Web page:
You’re putting on a show, so you don’t want to look like shit.

Lewis: As long as you don’t look like the audience, you’re alright.

Mick: My old manager used to say, “If the audience looks better than you, why would they like you?”

Lewis you recently acquired Rod Stewart’s 1970s wolf skin coat. How did you get your hands on that?
Lewis:
I know an ex-engineer from Olympic Studios, which was in Barnes, where Rod recorded. I had a tape machine from Liam Watson at Toerag which came from Pye Studios originally, which he wanted to restore. He said I’ll swap you for Rod’s wolf skin coat. He had originally got it off another engineer and he swapped his motorcycle for it back in the old days.


Private jet versus Easyjet.

What’s everyone’s most treasured item of clothing?
Kitty:
I’ve got a fur coat which my great-grandmother made.

Lewis: They were tailors in the East End and originally came from Romania… Mine are my long johns. When I haven’t got them on, something feels wrong.

Mick: I’ve got Al Capone’s tie. It belonged to his brother Ralph. My mum lives in America and she’s friendly with Ralph Capone’s widow. He was famous in prohibition times for doing the mixers—he did the Coca-Cola and the ginger ale, so he was known as “Bottles.” I’m keeping it in my cupboard. I haven’t worn it out. It’s red silk, it’s a beautiful tie.

Have you kept onto much of your stuff from 1970s and 1980s?
Mick:
I’ve got quite a few bits—jackets and shirts. Long johns! It’s funny, because in the “Rock The Casbah” video, I didn’t want to wear all that military gear—I wanted to wear these pink salmon long johns. I liked this film The Ballad of Cable Hogue with Jason Robards. It’s a Sam Peckinpah film and in it, he mostly wears these salmon pink long johns with hobnail boots and a cowboy hat. I wanted to do that, so I’m having a mood in the video. I did get to wear them under my shirt for the bit where I’m standing in the swimming pool, smoking a guitar, but blink and you’ll miss them.

The band grew up in this area—how much has Camden changed since you were younger?
Daisy:
It has changed a hell of a lot – for the worse. You used to get a lot more individual stalls and shops and now every shop’s selling pretty much the same thing.

Lewis: It’s all changed. When I used to go down there they’d be lots of different people selling independent stuff and old junk and you knew the people. But a lot of that’s gone now, and it’s just people selling knock-off Clash t-shirts! There’s a song about that on the album, called Developers Disease.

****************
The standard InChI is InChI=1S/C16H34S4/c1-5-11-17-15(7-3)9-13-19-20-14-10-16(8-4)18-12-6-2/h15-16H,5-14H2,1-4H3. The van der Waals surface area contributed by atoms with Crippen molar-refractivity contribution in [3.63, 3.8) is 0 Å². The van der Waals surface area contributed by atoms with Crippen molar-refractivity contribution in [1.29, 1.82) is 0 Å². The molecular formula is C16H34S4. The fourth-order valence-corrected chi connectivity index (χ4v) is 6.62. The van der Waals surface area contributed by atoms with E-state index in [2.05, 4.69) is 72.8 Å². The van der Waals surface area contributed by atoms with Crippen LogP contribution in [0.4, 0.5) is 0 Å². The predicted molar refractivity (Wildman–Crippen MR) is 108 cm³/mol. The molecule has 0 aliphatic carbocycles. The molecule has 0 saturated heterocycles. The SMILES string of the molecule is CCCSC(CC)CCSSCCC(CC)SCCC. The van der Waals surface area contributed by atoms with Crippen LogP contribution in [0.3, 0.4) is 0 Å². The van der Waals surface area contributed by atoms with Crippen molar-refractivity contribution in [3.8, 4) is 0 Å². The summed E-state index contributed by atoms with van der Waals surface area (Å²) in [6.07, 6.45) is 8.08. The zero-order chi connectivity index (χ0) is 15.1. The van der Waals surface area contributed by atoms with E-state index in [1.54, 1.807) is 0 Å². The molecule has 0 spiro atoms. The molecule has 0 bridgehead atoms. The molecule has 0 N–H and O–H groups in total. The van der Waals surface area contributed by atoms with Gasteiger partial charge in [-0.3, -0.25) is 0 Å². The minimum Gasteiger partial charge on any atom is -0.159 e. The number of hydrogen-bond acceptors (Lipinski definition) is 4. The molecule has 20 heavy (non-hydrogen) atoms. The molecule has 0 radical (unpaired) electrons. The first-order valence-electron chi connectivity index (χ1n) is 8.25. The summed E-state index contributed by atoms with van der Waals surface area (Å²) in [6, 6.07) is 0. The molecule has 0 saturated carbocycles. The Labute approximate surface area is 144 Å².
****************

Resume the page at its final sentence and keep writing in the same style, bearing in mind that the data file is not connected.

Mick: The Clash used to have our studio on Chalk Farm Road, in the Stables. In those days it wasn’t a market at all. The first album artwork was photographed there. It was desolate British Rail buildings. We had that studio from ’76 to 1980. It was just pubs and cafes and Compendium Books, which was an alternative, counter-culture bookshop. It was old fashioned—the start of punk was closer to the end of the World War II than we are now to the start of punk. I grew up on bombsites where you still smell the bombs, the cordite.

A spate of small London venues have closed recently—the 12 Bar, Madame Jo-Jos, Buffalo Bar. Should people be worried?
Kitty:
Definitely. I don’t think enough people are aware of it and some just don’t care. It’s just really sad that these places are going and they’re legendary joints. They’re beautiful buildings as well. There’s an old pub up the road from here that used to be called The Castle, then it was the Bullet Bar and The Flowerpot—there’s been a pub on that site since the 1600s and they’re been trying to knock it down for a few years now.

Mick: Same with the 12 Bar, that’s from the 17th century and they’re just knocking it down. That’s a stupid idea what they’ve got for Tottenham Court Road—it’s a massive development done by people who have no sense of a community. That’s what we need, another big shopping mall!

Kitty, Daisy & Lewis Tour Dates

March 26 - Crocodile Cafe - Seattle, WA
March 27 - Doug Fir Lounge - Portland, OR
March 28 - WOW Hall - Eugene, OR
March 29 - Hopmonk Tavern - Sebastopol, CA
March 31 - Belly Up - Solana Beach, CA*
April 1 - The Independent - San Francisco, CA*
April 3 - El Rey Theatre - Los Angeles, CA*
April 4 - Viva Las Vegas Festival - Las Vegas, NV*
April 6 - Bluebird Theater - Denver, CO*
April 7 - The Waiting Room - Omaha, NE*
April 8 - Turf Club - St. Paul, MN*
April 9 - Lincoln Hall - Chicago, IL*
April 10 - The Magic Bag - Ferndale, MI*
April 14 - Bowery Ballroom - New York, NY*
April 15 - World Cafe Live - Philadelphia, PA*
April 16 - The Sinclair - Cambridge, MA*
April 17 - U Street Music Hall - Washington, DC*
April 19 - 3rd & Lindsley - Nashville, TN
* = w/ opener Gemma Ray

Kitty, Daisy & Lewis - The Third will be released on 3.31 via Sunday Best Recordings.

Leonie Cooper is a fabulous and she's on Twitter.